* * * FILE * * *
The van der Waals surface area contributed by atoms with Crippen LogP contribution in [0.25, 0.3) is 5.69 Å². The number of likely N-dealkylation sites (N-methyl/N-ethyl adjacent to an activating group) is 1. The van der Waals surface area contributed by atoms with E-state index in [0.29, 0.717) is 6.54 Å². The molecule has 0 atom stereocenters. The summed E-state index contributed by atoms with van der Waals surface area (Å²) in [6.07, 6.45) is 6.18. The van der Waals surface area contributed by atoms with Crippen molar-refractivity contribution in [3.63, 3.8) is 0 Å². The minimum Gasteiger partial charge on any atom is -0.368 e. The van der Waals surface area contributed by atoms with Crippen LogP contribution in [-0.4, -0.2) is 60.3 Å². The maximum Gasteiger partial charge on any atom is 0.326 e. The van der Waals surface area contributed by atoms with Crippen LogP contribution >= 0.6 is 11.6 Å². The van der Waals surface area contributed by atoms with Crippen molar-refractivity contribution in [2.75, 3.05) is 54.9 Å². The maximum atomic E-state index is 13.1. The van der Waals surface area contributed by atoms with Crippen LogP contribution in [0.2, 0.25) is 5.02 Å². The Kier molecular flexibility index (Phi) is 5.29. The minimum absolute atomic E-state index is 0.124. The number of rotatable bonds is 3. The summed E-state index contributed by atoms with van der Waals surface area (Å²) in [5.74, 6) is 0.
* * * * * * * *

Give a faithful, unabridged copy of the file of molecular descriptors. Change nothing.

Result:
The van der Waals surface area contributed by atoms with Crippen LogP contribution in [0.25, 0.3) is 5.69 Å². The number of likely N-dealkylation sites (N-methyl/N-ethyl adjacent to an activating group) is 1. The van der Waals surface area contributed by atoms with E-state index in [0.29, 0.717) is 6.54 Å². The molecule has 0 atom stereocenters. The summed E-state index contributed by atoms with van der Waals surface area (Å²) in [6.07, 6.45) is 6.18. The van der Waals surface area contributed by atoms with Crippen molar-refractivity contribution in [3.63, 3.8) is 0 Å². The minimum Gasteiger partial charge on any atom is -0.368 e. The van der Waals surface area contributed by atoms with Crippen LogP contribution in [-0.4, -0.2) is 60.3 Å². The maximum Gasteiger partial charge on any atom is 0.326 e. The van der Waals surface area contributed by atoms with Crippen LogP contribution >= 0.6 is 11.6 Å². The van der Waals surface area contributed by atoms with Crippen molar-refractivity contribution in [2.75, 3.05) is 54.9 Å². The maximum atomic E-state index is 13.1. The van der Waals surface area contributed by atoms with Crippen LogP contribution in [0.2, 0.25) is 5.02 Å². The Kier molecular flexibility index (Phi) is 5.29. The minimum absolute atomic E-state index is 0.124. The number of rotatable bonds is 3. The summed E-state index contributed by atoms with van der Waals surface area (Å²) in [5.74, 6) is 0.